Woman Sentenced to Jail for Going Into Yellowstone's Restricted Thermal Areas

Authorities say more than 20 people have lost their lives from entering or falling into the park's hot springs.

From hot springs and geysers to fumaroles and mud pots, the thermal features of Yellowstone National Park are a major allure that draws millions of visitors each year — who are kept at a safe distance from the scorching natural elements. However, one tourist recently wandered off the path and onto the thermal grounds and was sentenced to seven days in jail.

Madeline S. Casey of Hartford, Connecticut, stepped off the designated boardwalk and began walking around the grounds of the Norris Geyser Basin, the U.S. Department of Justice said in a release from the U.S. attorney's office for the District of Wyoming. As a result, the 26-year-old was given a weeklong sentence and ordered to pay a $1,000 fine, $40 in fees, and $1,000 as a community service payment to the Yellowstone Forever Geological Resource Fund, as determined during her court appearance on Aug. 18.

According to the release, the area is "well marked" with signage to stay on the boardwalk, but Casey and another person ventured off, as documented by other "concerned" visitors.

"Boardwalks in geyser basins protect visitors and delicate thermal formations," Morgan Warthin, Yellowstone National Park's public affairs officer, said in the release. "The ground is fragile and thin and scalding water just below the surface can cause severe or fatal burns. More than 20 people have died from burns suffered after they entered or fell into Yellowstone's hot springs."

The Grand Prismatic Spring is seen in the Midway Geyser Basin, Yellowstone National Park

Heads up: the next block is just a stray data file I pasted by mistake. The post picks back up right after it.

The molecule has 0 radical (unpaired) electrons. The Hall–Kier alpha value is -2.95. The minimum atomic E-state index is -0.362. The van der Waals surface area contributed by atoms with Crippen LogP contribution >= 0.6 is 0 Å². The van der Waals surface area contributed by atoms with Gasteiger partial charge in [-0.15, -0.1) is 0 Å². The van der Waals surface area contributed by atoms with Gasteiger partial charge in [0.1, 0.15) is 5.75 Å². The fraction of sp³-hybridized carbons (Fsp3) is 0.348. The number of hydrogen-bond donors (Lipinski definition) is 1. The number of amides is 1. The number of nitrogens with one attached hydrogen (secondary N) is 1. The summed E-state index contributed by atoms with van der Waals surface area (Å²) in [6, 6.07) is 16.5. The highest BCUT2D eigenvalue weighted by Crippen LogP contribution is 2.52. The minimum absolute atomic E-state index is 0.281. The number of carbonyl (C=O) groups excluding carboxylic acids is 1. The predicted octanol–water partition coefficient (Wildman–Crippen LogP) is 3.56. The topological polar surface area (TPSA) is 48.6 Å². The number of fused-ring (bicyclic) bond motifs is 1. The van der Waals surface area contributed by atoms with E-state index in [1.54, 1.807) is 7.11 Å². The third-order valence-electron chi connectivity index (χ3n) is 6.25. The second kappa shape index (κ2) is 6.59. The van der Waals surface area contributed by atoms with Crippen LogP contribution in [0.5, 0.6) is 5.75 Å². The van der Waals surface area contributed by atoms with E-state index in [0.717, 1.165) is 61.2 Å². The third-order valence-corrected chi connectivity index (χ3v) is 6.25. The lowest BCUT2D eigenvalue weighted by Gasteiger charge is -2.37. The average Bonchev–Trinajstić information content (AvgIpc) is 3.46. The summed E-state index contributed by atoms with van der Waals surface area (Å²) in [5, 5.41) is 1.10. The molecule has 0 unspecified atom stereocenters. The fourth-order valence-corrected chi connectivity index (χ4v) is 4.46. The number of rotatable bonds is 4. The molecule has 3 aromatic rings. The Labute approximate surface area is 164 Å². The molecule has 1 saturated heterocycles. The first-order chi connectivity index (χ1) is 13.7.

Patrick Gorski/NurPhoto via Getty Images

The potentially deadly consequences have long been an issue at the park, with one man getting severely burned after falling into a hot spring at night in October 2019, two tourists putting their faces over Old Faithful's opening in September 2019, and another trying to touch Old Faithful right before it erupted in August 2019. In 2017, another visitor was burned after falling into the springs at the Lower Geyser Basin.

"For those who lack a natural ability to appreciate the dangerousness of crusty and unstable ground, boiling water, and scalding mud, the National Park Service does a darn good job of warning them to stay on the boardwalk and trial in thermal areas," Bob Murray, acting United States attorney, said in the statement. "Yet there will always be those like Ms. Casey who don't get it. Although a criminal prosecution and jail time may seem harsh, it's better than spending time in a hospital's burn unit."

The naturally boiling waters are no doubt an intrigue to visitors, as a man was banned from the park after reportedly trying to cook chickens in the hot springs last year.

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